Women Become Victims of Expectation Game
“With the term "alpha girls" becoming a media buzzword, working moms in most cultures are burned out. Harvard University psychologist Dan Kindlon coined the term of an alpha girl to refer to a woman who doesn't feel limited by her sex and is a person first and then a woman.
The primary role of women in the home virtually hasn't changed over the past decades, but they are asked to commit more at work, making them the victims of the expectation game.
For women at work, balancing work and household duties gets tougher as time goes by, and the hostile environment, gender experts say, is mainly responsible for falling birth rates in some advanced countries such as Korea, Germany, Japan and Italy.”
“German Ambassador to Korea Hans-Ulrich Seidt shared the view that contemporary women have become victims of the expectation game as the male-dominated society has changed in a way that has encouraged highly-educated women to play an active role in labor markets as well as the community.
"Korea and Germany share similar experiences in the patterns of economic growth and birth rates over the past decades," he said in an interview with The Korea Times last week.”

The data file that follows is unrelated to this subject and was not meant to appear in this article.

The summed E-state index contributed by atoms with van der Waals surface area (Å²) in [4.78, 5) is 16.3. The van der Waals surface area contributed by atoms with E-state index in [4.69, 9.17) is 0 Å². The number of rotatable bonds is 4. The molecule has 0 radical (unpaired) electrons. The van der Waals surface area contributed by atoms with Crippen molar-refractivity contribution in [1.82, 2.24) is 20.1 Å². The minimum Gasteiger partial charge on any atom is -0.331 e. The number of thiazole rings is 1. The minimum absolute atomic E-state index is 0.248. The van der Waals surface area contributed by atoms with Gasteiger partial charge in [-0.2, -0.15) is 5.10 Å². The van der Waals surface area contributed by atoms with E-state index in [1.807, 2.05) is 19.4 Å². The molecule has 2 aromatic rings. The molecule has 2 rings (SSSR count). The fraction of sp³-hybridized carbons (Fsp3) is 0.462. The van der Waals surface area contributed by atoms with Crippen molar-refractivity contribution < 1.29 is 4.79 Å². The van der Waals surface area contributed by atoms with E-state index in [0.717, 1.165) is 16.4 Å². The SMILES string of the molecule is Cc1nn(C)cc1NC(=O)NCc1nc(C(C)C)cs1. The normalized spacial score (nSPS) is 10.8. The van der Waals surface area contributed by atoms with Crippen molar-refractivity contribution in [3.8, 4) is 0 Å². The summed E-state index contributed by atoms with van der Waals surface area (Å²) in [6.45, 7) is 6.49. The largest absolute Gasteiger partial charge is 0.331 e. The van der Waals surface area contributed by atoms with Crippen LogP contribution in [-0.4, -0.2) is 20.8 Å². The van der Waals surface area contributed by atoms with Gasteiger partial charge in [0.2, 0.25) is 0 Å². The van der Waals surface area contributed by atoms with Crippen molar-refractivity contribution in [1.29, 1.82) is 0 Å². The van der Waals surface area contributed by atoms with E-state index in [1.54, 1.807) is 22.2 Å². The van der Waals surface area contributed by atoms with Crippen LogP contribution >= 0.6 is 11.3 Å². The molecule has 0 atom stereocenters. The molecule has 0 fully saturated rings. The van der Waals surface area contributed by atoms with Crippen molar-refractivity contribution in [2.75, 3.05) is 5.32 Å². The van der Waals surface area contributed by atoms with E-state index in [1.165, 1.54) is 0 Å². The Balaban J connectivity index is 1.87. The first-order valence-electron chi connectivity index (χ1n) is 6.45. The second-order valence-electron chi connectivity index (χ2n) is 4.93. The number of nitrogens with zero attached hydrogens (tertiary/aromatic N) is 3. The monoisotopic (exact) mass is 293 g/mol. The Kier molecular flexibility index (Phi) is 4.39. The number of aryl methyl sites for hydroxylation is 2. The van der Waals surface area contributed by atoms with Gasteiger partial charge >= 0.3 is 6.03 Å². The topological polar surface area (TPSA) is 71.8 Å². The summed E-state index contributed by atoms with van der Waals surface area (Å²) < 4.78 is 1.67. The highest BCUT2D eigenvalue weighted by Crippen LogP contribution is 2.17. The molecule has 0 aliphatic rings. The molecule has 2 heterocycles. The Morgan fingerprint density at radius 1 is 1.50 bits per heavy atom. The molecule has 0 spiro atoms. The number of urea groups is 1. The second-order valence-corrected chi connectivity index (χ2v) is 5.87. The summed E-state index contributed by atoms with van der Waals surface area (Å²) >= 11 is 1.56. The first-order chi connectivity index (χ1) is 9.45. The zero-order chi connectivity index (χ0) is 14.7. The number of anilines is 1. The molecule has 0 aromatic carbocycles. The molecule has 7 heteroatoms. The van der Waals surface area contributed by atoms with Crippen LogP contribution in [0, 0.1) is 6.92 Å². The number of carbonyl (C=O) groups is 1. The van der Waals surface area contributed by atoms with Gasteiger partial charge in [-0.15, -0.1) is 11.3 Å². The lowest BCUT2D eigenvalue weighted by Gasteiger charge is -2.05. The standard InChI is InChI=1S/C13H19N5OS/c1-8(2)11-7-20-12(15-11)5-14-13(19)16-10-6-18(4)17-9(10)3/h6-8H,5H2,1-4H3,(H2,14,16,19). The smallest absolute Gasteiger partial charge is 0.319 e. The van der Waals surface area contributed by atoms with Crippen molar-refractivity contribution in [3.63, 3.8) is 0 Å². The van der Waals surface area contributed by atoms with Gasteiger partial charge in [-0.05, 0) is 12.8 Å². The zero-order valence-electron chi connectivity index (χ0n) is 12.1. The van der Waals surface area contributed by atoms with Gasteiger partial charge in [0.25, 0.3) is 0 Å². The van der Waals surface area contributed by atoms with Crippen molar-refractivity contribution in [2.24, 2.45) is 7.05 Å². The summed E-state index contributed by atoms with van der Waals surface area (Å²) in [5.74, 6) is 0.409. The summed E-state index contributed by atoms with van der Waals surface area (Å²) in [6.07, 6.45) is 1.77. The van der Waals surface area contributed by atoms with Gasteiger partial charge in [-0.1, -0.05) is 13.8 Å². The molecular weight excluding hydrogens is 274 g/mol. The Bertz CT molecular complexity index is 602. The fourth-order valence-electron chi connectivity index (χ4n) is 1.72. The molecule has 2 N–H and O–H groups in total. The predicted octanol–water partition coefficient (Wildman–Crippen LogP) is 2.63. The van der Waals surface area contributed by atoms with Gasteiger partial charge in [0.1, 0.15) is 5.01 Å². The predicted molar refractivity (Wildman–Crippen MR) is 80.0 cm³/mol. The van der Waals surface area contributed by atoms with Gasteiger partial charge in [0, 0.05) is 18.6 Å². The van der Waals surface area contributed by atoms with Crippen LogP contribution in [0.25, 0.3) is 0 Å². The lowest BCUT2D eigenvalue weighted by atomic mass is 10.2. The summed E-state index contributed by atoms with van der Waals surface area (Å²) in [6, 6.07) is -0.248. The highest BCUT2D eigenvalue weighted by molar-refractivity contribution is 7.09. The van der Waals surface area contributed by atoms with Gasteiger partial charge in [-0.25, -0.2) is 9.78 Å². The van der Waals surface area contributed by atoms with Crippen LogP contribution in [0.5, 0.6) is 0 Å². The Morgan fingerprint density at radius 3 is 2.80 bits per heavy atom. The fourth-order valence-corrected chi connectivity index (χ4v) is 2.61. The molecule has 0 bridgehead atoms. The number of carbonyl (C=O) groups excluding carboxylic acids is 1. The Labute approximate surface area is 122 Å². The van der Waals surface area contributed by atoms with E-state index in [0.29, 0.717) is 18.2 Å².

The Korean War Baby notes that the article goes on to show some countries have higher birth rates, due to less stress of taking care of children. France, Norway, and Sweden, all have an increasing higher birthrate. This begs the question: Why and How?
“Empirical studies show that women in reproductive countries are less stressed than their counterparts in countries fighting falling fertility rates when reconciling their duties at home and work.
According to a National Assembly Budget Office (NABO) report released last week, the governments of countries with high TFR introduced supportive work and family policies a long time ago, shouldering part of working women's household duties.
Those governments set up many public daycare centers, sponsored preschool programs and encouraged spouses to have parental leave.”
READ the FRENCH MODEL:
France subsidized children and families from pregnancy to young adulthood with the supportive measures, which caused the nation to become the leader in terms of TFR.
Earlier, Minister of Health, Welfare and Family Affairs Jeon Jae-hee, said she has looked closely at the French style of work and family policies to tackle falling birth rates here.
Her remark drew skepticism from some economists because of the financial burden that the government should shoulder. Economists say approximately $12.5 billion will be needed to fulfill Minister Jeon's commitment, adding this is almost unfeasible.
Aha!! More support for women with children, daycare centers, sponsored preschool programs, etc. HEY! Here’s a great idea, UNWED MOTHERS could also have some help raising their children. By helping ALL women have less stress about working with young children, birthrate would go up. Yes, it will cost a bundle, but long range thinking must be considered for the benefit of the nation, and ALL its citizens. (Better than blaming women for remaining single…next post).